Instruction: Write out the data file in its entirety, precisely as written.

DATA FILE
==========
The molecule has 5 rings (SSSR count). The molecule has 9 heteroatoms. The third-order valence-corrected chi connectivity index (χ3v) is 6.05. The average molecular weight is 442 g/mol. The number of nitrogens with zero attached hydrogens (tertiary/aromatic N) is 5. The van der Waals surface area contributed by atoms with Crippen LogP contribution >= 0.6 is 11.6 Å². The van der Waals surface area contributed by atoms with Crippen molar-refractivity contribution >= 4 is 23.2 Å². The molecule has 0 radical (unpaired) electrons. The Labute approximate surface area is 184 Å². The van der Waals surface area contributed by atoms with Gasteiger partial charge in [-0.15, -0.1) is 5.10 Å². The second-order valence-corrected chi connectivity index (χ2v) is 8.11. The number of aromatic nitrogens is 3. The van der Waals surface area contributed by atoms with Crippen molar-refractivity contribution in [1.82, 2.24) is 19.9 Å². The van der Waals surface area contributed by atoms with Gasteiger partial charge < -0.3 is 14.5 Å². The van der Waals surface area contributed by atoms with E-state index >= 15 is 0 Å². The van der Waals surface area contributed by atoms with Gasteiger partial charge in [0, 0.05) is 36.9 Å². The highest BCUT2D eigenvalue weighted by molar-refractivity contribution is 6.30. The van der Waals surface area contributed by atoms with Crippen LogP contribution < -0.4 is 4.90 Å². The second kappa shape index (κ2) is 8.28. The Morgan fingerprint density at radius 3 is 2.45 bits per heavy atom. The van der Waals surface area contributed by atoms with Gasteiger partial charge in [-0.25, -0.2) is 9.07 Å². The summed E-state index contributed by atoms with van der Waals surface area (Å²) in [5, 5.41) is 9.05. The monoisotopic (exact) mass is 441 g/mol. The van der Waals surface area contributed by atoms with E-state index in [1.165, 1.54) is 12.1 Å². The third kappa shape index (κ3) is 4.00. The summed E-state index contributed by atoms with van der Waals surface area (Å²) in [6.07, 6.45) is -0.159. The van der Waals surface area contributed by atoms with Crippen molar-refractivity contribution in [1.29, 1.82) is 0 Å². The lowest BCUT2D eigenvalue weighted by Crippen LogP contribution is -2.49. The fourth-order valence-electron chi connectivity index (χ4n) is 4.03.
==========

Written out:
The molecule has 5 rings (SSSR count). The molecule has 9 heteroatoms. The third-order valence-corrected chi connectivity index (χ3v) is 6.05. The average molecular weight is 442 g/mol. The number of nitrogens with zero attached hydrogens (tertiary/aromatic N) is 5. The van der Waals surface area contributed by atoms with Crippen LogP contribution >= 0.6 is 11.6 Å². The van der Waals surface area contributed by atoms with Crippen molar-refractivity contribution >= 4 is 23.2 Å². The molecule has 0 radical (unpaired) electrons. The Labute approximate surface area is 184 Å². The van der Waals surface area contributed by atoms with Gasteiger partial charge in [-0.15, -0.1) is 5.10 Å². The second-order valence-corrected chi connectivity index (χ2v) is 8.11. The number of aromatic nitrogens is 3. The van der Waals surface area contributed by atoms with Crippen molar-refractivity contribution in [1.82, 2.24) is 19.9 Å². The van der Waals surface area contributed by atoms with Gasteiger partial charge < -0.3 is 14.5 Å². The van der Waals surface area contributed by atoms with E-state index >= 15 is 0 Å². The van der Waals surface area contributed by atoms with Gasteiger partial charge in [0, 0.05) is 36.9 Å². The highest BCUT2D eigenvalue weighted by molar-refractivity contribution is 6.30. The van der Waals surface area contributed by atoms with Crippen LogP contribution < -0.4 is 4.90 Å². The second kappa shape index (κ2) is 8.28. The Morgan fingerprint density at radius 3 is 2.45 bits per heavy atom. The van der Waals surface area contributed by atoms with Gasteiger partial charge in [-0.25, -0.2) is 9.07 Å². The summed E-state index contributed by atoms with van der Waals surface area (Å²) in [5, 5.41) is 9.05. The monoisotopic (exact) mass is 441 g/mol. The van der Waals surface area contributed by atoms with E-state index in [1.165, 1.54) is 12.1 Å². The third kappa shape index (κ3) is 4.00. The summed E-state index contributed by atoms with van der Waals surface area (Å²) in [6.07, 6.45) is -0.159. The van der Waals surface area contributed by atoms with Crippen molar-refractivity contribution in [1.29, 1.82) is 0 Å². The lowest BCUT2D eigenvalue weighted by Crippen LogP contribution is -2.49. The fourth-order valence-electron chi connectivity index (χ4n) is 4.03.